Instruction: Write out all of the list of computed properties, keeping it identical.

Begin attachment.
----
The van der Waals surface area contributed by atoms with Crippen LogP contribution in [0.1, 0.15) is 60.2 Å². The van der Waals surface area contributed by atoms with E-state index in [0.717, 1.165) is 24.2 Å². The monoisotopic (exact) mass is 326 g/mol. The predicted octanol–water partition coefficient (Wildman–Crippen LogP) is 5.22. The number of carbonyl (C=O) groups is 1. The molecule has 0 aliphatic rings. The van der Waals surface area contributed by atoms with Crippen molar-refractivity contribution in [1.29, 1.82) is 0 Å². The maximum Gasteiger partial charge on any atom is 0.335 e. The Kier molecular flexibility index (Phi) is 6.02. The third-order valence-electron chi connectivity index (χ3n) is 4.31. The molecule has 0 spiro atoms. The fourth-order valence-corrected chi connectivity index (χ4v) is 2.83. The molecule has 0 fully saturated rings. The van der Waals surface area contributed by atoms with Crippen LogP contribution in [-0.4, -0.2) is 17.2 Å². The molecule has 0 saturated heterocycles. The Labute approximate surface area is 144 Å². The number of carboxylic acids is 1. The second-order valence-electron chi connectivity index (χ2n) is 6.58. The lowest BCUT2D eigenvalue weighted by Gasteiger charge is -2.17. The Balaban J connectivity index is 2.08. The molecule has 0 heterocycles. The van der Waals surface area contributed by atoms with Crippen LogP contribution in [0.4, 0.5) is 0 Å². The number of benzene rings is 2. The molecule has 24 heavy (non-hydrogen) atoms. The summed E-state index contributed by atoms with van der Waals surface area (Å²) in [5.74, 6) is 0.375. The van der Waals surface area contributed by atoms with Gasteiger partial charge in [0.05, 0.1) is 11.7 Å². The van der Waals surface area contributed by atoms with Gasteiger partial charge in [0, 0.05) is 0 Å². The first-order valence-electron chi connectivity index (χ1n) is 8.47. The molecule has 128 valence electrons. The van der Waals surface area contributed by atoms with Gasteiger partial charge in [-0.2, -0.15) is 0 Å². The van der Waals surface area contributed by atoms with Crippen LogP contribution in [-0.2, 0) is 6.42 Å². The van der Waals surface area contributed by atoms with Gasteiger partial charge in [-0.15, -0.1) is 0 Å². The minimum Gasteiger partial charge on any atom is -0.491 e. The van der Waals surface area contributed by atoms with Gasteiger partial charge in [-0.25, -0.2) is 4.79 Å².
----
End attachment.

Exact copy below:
The van der Waals surface area contributed by atoms with Crippen LogP contribution in [0.1, 0.15) is 60.2 Å². The van der Waals surface area contributed by atoms with E-state index in [0.717, 1.165) is 24.2 Å². The monoisotopic (exact) mass is 326 g/mol. The predicted octanol–water partition coefficient (Wildman–Crippen LogP) is 5.22. The number of carbonyl (C=O) groups is 1. The molecule has 0 aliphatic rings. The van der Waals surface area contributed by atoms with Crippen molar-refractivity contribution in [1.29, 1.82) is 0 Å². The maximum Gasteiger partial charge on any atom is 0.335 e. The Kier molecular flexibility index (Phi) is 6.02. The third-order valence-electron chi connectivity index (χ3n) is 4.31. The molecule has 0 spiro atoms. The fourth-order valence-corrected chi connectivity index (χ4v) is 2.83. The molecule has 0 fully saturated rings. The van der Waals surface area contributed by atoms with Crippen LogP contribution in [-0.4, -0.2) is 17.2 Å². The molecule has 0 saturated heterocycles. The Labute approximate surface area is 144 Å². The number of carboxylic acids is 1. The second-order valence-electron chi connectivity index (χ2n) is 6.58. The lowest BCUT2D eigenvalue weighted by Gasteiger charge is -2.17. The Balaban J connectivity index is 2.08. The molecule has 0 heterocycles. The van der Waals surface area contributed by atoms with Crippen LogP contribution in [0.4, 0.5) is 0 Å². The number of benzene rings is 2. The molecule has 24 heavy (non-hydrogen) atoms. The summed E-state index contributed by atoms with van der Waals surface area (Å²) in [5.74, 6) is 0.375. The van der Waals surface area contributed by atoms with Gasteiger partial charge in [0.05, 0.1) is 11.7 Å². The van der Waals surface area contributed by atoms with Gasteiger partial charge in [0, 0.05) is 0 Å². The first-order valence-electron chi connectivity index (χ1n) is 8.47. The molecule has 128 valence electrons. The van der Waals surface area contributed by atoms with Gasteiger partial charge in [-0.2, -0.15) is 0 Å². The van der Waals surface area contributed by atoms with Crippen LogP contribution in [-0.2, 0) is 6.42 Å². The van der Waals surface area contributed by atoms with Gasteiger partial charge in [-0.15, -0.1) is 0 Å². The minimum Gasteiger partial charge on any atom is -0.491 e. The van der Waals surface area contributed by atoms with Gasteiger partial charge in [-0.25, -0.2) is 4.79 Å².